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How Far Back Can the IRS Go for Unfiled Taxes?

The IRS requires you to go back and file your last six years of tax returns to get in their good graces.

IRS Policy Statement 5-133 and Internal Revenue Manual 1.2.14.1.18 outline the six-year enforcement period for delinquent returns.
A part of the reason the IRS six years and does not go back 10 to 20 years back into your tax history is manpower. The IRS does not have the staff and labor time to enforce unfiled tax returns going back that far.

Payment plans can be arranged with the IRS. They offer several programs including installment agreements, offer in compromise settlements and even offer a currently not collectible statuses where the IRS agrees not to enforce collections of your tax debt if it would create financial hardship. In some cases, bankruptcy can eliminate what you owe on returns.

This article will also discuss:

Eight Tips for Filing Back Tax Returns

Eight Tips for Filing Back Tax Returns

Filing your back taxes with the IRS can be daunting. Here are nine tips to remember when filing back taxes.

1. Confirm That You’re Only Going Back Six Years

Call the IRS or a tax professional can use a dedicated hotline to confirm that you only have to go back six years back for unfiled taxes.

2. You Won’t Get Old Refunds

The IRS doesn’t pay out old refunds. You can only claim refunds for returns filed within three years of the due date of the return. Everything before that is lost and you cannot collect that return.

3. Transcripts Help

Preparing an accurate return that matches IRS records is so important while filing back taxes. Request your wage and income transcripts from the IRS and trace your income history. Without this information, the IRS can question the accuracy of your return. Request transcripts to verify the amounts you may have paid for any estimated tax payments that you can credit to your owed tax balance.

4. Beware of Penalties

You might face a lot of fees if you have not paid in years and those fees can add up. You can incur such penalties like failure to file and failure to pay. These penalties combined over time can make up to 47.5 percent of your tax bill.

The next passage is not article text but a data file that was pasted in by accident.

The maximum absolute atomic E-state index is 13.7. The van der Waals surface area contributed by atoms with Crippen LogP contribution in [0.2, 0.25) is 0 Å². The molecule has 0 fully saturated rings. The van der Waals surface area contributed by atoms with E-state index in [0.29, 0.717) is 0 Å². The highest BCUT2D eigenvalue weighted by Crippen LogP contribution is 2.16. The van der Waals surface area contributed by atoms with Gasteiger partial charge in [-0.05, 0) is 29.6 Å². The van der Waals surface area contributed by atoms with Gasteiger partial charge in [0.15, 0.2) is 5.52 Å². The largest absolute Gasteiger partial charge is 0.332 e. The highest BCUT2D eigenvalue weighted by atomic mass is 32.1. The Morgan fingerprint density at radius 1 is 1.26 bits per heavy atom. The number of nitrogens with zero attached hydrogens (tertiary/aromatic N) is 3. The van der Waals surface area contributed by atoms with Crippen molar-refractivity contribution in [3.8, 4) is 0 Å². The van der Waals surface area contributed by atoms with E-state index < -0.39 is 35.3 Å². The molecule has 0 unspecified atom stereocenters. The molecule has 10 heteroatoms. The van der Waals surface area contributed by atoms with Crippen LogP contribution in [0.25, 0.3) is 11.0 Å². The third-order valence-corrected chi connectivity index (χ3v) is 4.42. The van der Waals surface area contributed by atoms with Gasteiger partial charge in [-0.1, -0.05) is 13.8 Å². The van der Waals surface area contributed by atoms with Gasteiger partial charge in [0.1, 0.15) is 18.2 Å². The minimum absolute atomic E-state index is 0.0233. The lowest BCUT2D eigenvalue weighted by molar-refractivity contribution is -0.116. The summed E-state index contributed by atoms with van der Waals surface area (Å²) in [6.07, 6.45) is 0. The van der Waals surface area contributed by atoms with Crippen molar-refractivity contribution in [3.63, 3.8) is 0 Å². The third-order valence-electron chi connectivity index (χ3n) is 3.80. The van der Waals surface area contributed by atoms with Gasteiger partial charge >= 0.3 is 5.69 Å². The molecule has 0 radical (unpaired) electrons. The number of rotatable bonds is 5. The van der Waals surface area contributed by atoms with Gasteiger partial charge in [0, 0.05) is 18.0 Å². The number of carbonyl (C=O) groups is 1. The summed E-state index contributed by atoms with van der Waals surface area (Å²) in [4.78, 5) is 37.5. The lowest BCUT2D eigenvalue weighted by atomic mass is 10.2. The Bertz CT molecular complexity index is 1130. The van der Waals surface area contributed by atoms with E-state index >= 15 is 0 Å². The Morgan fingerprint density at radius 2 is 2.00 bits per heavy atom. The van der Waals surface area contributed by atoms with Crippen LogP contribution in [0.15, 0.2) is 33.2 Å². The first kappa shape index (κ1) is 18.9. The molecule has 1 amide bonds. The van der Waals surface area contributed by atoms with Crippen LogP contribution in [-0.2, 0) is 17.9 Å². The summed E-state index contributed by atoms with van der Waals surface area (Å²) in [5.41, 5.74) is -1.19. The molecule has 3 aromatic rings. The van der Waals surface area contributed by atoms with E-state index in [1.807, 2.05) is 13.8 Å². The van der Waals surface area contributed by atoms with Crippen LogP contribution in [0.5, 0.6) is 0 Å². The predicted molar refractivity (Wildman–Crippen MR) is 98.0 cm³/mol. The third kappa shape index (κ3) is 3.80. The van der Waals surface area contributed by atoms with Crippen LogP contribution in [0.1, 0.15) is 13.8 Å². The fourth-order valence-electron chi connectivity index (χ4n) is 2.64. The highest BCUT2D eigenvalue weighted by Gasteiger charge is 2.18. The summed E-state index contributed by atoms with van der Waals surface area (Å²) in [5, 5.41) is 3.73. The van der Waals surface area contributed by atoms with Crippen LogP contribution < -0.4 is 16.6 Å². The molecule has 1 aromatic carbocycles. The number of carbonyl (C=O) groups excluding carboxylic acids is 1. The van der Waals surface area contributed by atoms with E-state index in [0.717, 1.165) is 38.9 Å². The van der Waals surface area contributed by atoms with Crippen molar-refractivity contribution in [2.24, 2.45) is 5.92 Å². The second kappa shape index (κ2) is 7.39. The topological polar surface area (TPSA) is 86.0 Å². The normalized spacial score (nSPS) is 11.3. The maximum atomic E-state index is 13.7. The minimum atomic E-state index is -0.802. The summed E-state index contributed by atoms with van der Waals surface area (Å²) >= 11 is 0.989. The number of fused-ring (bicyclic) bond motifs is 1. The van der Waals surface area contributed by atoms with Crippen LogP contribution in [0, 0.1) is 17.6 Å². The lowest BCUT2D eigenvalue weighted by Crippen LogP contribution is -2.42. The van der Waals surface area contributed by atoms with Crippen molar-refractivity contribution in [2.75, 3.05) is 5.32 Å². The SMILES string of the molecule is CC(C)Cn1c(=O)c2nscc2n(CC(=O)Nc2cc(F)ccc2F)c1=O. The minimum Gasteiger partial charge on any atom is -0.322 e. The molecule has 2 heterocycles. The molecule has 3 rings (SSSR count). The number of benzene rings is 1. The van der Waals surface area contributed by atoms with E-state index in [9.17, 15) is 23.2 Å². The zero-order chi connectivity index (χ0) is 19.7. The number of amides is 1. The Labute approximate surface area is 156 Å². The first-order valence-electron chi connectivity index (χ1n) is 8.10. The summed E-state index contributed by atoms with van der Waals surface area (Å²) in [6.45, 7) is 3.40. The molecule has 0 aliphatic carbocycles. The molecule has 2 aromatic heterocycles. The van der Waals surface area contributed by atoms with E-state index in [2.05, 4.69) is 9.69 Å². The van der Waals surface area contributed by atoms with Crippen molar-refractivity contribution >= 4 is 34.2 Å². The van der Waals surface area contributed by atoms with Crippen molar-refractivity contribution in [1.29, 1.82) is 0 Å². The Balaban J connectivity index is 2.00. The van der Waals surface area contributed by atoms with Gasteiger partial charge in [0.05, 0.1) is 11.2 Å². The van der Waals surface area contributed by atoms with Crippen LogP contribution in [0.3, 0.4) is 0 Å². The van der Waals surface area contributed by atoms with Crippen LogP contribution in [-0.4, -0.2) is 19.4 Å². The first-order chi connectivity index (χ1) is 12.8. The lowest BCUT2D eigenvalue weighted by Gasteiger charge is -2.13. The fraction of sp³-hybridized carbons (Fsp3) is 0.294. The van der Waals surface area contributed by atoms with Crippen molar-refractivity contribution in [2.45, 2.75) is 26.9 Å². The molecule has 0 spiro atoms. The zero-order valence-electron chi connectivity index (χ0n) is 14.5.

5. Request Penalty Abatement

The IRS can be lenient and understand your financial difficulties. You can ask the IRS not to charge ou a failure to file or pay penalties on balance-due returns. You can either use the first-abatement for the first year if you qualify, or you can consider filing a reasonable cause agreement for late filing and get some relief for paying back your fees.

6. The IRS May Have Filed a Return for You

Sometimes the IRS starts the process called a substitute for a return about three years after the due date on the return. When you file a return to replace the substitute of return, the IRS closely scrutinizes the replacement return and compare it to information statements on file. The IRS might take more time than usual to process the replacement returns – in some cases, more than four months – because of the scrutiny of the replacement return.

7. Delinquent Returns May Need Special Processing

If you have a substitute for return in your past or delinquent-return notice, you will need to file the return with specific IRS units for special processing.

8. You Can Set up a Payment Agreement with the IRS

If you owe money to the IRS, you can set up payment agreements if you can’t pay back your returns right away. There several types of payment plans, depending on what you need. If you don’t set up a payment plan with the IRS and you avoid paying the IRS, the IRS will send their collections department after you.

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